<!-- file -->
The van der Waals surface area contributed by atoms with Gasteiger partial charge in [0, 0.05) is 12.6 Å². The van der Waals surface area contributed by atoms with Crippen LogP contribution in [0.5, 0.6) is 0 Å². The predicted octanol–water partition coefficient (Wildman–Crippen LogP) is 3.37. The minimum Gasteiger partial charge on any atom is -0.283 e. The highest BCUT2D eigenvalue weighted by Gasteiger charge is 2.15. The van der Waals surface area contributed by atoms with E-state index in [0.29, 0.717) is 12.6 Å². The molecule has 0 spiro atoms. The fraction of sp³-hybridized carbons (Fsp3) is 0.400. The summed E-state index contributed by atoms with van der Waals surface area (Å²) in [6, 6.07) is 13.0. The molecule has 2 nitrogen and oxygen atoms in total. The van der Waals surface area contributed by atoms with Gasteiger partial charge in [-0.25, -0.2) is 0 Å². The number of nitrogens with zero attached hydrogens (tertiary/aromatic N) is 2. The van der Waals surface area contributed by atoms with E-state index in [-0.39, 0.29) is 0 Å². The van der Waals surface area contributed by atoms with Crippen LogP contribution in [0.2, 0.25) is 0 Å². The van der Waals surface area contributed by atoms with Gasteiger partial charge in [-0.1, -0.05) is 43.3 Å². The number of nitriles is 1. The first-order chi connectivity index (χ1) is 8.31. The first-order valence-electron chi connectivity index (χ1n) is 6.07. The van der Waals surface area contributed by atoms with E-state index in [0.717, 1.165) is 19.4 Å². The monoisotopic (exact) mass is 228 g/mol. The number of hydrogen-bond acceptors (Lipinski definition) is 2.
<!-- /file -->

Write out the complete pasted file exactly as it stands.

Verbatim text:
The van der Waals surface area contributed by atoms with Gasteiger partial charge in [0, 0.05) is 12.6 Å². The van der Waals surface area contributed by atoms with Crippen LogP contribution in [0.5, 0.6) is 0 Å². The predicted octanol–water partition coefficient (Wildman–Crippen LogP) is 3.37. The minimum Gasteiger partial charge on any atom is -0.283 e. The highest BCUT2D eigenvalue weighted by Gasteiger charge is 2.15. The van der Waals surface area contributed by atoms with E-state index in [0.29, 0.717) is 12.6 Å². The molecule has 0 spiro atoms. The fraction of sp³-hybridized carbons (Fsp3) is 0.400. The summed E-state index contributed by atoms with van der Waals surface area (Å²) in [6, 6.07) is 13.0. The molecule has 2 nitrogen and oxygen atoms in total. The van der Waals surface area contributed by atoms with Gasteiger partial charge in [-0.25, -0.2) is 0 Å². The number of nitrogens with zero attached hydrogens (tertiary/aromatic N) is 2. The van der Waals surface area contributed by atoms with E-state index in [-0.39, 0.29) is 0 Å². The van der Waals surface area contributed by atoms with Crippen LogP contribution in [0.2, 0.25) is 0 Å². The van der Waals surface area contributed by atoms with Gasteiger partial charge in [-0.1, -0.05) is 43.3 Å². The number of nitriles is 1. The first-order chi connectivity index (χ1) is 8.31. The first-order valence-electron chi connectivity index (χ1n) is 6.07. The van der Waals surface area contributed by atoms with E-state index in [0.717, 1.165) is 19.4 Å². The monoisotopic (exact) mass is 228 g/mol. The number of hydrogen-bond acceptors (Lipinski definition) is 2.